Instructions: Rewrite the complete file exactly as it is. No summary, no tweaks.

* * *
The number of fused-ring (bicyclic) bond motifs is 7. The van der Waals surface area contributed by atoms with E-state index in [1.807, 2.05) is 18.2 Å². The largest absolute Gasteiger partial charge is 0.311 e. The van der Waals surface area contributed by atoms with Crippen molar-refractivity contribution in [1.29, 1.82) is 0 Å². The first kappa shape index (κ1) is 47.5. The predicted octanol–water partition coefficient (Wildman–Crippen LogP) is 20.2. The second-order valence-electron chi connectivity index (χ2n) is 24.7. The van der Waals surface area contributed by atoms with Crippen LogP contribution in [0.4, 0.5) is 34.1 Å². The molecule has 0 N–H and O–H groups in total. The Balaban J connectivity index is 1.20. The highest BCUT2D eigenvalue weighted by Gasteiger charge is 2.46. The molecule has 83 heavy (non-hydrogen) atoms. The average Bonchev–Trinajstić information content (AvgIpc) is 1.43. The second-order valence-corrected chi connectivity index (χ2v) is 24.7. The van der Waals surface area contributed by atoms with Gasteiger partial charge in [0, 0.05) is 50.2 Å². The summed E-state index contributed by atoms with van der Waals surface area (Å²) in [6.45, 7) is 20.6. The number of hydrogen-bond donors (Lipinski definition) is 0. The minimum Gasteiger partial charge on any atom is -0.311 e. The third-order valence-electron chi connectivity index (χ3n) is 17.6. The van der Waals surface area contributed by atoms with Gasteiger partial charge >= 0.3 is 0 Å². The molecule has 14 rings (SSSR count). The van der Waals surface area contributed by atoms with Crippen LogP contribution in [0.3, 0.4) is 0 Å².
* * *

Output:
The number of fused-ring (bicyclic) bond motifs is 7. The van der Waals surface area contributed by atoms with E-state index in [1.807, 2.05) is 18.2 Å². The largest absolute Gasteiger partial charge is 0.311 e. The van der Waals surface area contributed by atoms with Crippen molar-refractivity contribution in [1.29, 1.82) is 0 Å². The first kappa shape index (κ1) is 47.5. The predicted octanol–water partition coefficient (Wildman–Crippen LogP) is 20.2. The second-order valence-electron chi connectivity index (χ2n) is 24.7. The van der Waals surface area contributed by atoms with Crippen LogP contribution in [0.4, 0.5) is 34.1 Å². The molecule has 0 N–H and O–H groups in total. The Balaban J connectivity index is 1.20. The highest BCUT2D eigenvalue weighted by Gasteiger charge is 2.46. The molecule has 83 heavy (non-hydrogen) atoms. The average Bonchev–Trinajstić information content (AvgIpc) is 1.43. The second-order valence-corrected chi connectivity index (χ2v) is 24.7. The van der Waals surface area contributed by atoms with Gasteiger partial charge in [0, 0.05) is 50.2 Å². The summed E-state index contributed by atoms with van der Waals surface area (Å²) in [6.45, 7) is 20.6. The number of hydrogen-bond donors (Lipinski definition) is 0. The minimum Gasteiger partial charge on any atom is -0.311 e. The third-order valence-electron chi connectivity index (χ3n) is 17.6. The van der Waals surface area contributed by atoms with Gasteiger partial charge >= 0.3 is 0 Å². The molecule has 14 rings (SSSR count). The van der Waals surface area contributed by atoms with Crippen LogP contribution in [0.3, 0.4) is 0 Å².